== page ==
Aardonyx (basal sauropodomorph) enters the LRT

Aardonyx celestae 
(Yates et al. 2010; Fig. 1) was originally considered a basal sauropodomodph dinosaur, because it is one.

Figure 1. Aardonyx from Yates et al. 2009. Colors added.

Figure 1. Aardonyx from Yates et al. 20109. Colors added.

In the large reptile tree (LRT, 1760+ taxa; subset Fig. 2) Early Jurassic Aardonyx nests with the Late Jurassic prosauropod, Saturnalia, a taxon not mentioned in the Yates et al. paper. Aardonyx is larger, more robust and has shorter feet, as in sauropods, making it a sauropod mimic.. so, not in the lineage of sauropods. That should be relatively uncontroversial.

Figure 2. Subset of the LRT focusing on basal phytodinosauria. Aardonyx nests with Saturnalia here.

Figure 2. Subset of the LRT focusing on basal phytodinosauria. Aardonyx nests with Saturnalia here.

 

References
Yates AM, Bonnan MF, Neveling J, Chinsamy A and Blackbeard MG 2010. A new transitional sauropodomorph dinosaur from the Early Jurassic of South Africa and the evolution of sauropod feeding and quadrupedalism. Proceedings of the Royal Society B. 277(1682): 787–794.

wiki/Saturnalia
wiki/Aardonyx

5 thoughts on “Aardonyx (basal sauropodomorph) enters the LRT

  1. “In the large reptile tree (LRT, 1760+ taxa; subset Fig. 2) Early Jurassic Aardonyx nests with the Late Jurassic prosauropod, Saturnalia, a taxon not mentioned in the Yates et al. paper.”

    I guess it wasn’t mentioned because it wasn’t relevant. Your result seem to suffer of taxon exclusion. Maybe try adding pertinent taxa, such as Plateosaurus, Thecodontosaurus, Lufengosaurus, Riojasaurus. Yates’ trees have 3+ times more Triassic/early Jurassic sauropodomorphs than yours. I’m curious about which traits nested both together, can you mention the synapomorphies?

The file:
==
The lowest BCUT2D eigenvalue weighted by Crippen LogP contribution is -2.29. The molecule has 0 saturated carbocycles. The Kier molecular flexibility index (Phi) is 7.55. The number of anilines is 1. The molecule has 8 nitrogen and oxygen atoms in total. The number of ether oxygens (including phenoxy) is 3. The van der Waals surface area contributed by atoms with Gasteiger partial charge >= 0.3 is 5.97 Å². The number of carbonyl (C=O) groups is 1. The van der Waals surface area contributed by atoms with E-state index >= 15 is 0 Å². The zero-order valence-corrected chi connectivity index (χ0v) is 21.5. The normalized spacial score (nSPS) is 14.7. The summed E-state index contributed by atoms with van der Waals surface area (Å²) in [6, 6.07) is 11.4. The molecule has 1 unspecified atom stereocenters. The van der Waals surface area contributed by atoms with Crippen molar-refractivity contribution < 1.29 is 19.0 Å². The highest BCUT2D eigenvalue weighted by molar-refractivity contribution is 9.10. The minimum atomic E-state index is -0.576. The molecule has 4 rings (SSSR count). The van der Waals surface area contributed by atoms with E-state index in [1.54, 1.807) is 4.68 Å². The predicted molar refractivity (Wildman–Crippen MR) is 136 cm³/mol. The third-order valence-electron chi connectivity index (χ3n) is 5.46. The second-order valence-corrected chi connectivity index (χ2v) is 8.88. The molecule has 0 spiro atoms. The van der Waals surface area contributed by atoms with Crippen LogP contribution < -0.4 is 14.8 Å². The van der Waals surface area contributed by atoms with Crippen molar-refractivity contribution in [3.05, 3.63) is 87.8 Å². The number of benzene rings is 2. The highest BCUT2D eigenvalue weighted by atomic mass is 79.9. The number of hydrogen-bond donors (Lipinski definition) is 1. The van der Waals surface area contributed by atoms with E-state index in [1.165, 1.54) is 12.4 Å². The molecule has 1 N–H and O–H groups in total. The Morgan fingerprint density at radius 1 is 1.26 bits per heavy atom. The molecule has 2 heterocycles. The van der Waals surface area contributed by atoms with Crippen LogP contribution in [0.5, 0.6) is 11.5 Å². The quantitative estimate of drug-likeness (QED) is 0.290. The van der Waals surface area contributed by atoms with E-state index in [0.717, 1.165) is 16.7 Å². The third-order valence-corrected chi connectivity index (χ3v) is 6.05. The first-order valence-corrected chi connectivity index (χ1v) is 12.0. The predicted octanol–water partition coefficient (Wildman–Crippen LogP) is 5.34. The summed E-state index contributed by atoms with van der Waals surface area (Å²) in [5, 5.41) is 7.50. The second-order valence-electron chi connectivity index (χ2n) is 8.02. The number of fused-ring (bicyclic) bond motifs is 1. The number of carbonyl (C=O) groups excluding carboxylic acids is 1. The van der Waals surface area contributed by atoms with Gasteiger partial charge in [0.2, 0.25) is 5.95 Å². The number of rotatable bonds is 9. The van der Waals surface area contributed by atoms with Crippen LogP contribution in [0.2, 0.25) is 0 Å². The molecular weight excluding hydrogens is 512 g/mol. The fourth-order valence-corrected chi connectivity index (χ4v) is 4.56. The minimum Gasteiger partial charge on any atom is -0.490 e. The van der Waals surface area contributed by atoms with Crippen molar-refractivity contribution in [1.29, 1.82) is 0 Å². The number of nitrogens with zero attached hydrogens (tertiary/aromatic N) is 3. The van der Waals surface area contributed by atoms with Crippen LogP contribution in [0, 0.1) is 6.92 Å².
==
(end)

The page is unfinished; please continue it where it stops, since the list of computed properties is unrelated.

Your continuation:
Also, I think it would be best if you reconstruct the animal with your own methods. I mean, you colorized several bones (in the skull) that are not known and thus they would’ve looked diferent if Aardonyx nested with Saturnalia as in your tree. So I’d like to see how It would look like. Could make its skeleton match that of Saturnalia? Moreover, could you update your Saturnalia with the recent skull bones and everything else? I believe only the dorsal vertebrae have not been figured yet in the literature.

    Not related to this topic: which taxon or specimen is the basalmost dinosaur in the LRT nowadays? I feel like every new Carnian dinosaur (I’m looking at you Gnathovorax and Buriolestes) is recovered as the basalmost dinosaur in the LRT, and then it isn’t anymore.

    I’d like to see your view of Bagualosaurus, Nhandumirim, and Unaysaurus as well.

    • Taxon exclusion is often a problem, Mauricio. Prosauropods are underrepresented here. When more are added things may change. I can only work with what I have at present. It’s step-by-step here, as you can appreciate. Thank you for the taxon suggestions. I have never heard of them.

      Mentioning synapomorphies leads to “Pulling a Larry Martin.” Convergence makes such lists subject to petty undercutting.

      re: basalmost dinosaurs… adding taxa changes things, as I’ve seen and said for the last ten years.

  2. I don’t understand this, science is about being proven wrong. EVERYONE should be flooding you with honest, no holds-barred data until you choke and then taking your LRT interpretation and crowing how you are just a stupid so and so.

    I think they are afraid of what the honest results may be.

    • If ‘they’ (other paleo workers) are at all interested in ‘results’, they can look to the large reptile tree, large pterosaur tree and therapsid skull tree for lists of pertinent taxa to test, confirm or refute using their own characters.

Leave a Reply

Fill in your details below or click an icon to log in:

WordPress.com Logo

You are commenting using your WordPress.com account. Log Out /  Change )

Google photo

You are commenting using your Google account. Log Out /  Change )

Twitter picture

You are commenting using your Twitter account. Log Out /  Change )

Facebook photo

You are commenting using your Facebook account. Log Out /  Change )

Connecting to %s

This site uses Akismet to reduce spam. Learn how your comment data is processed.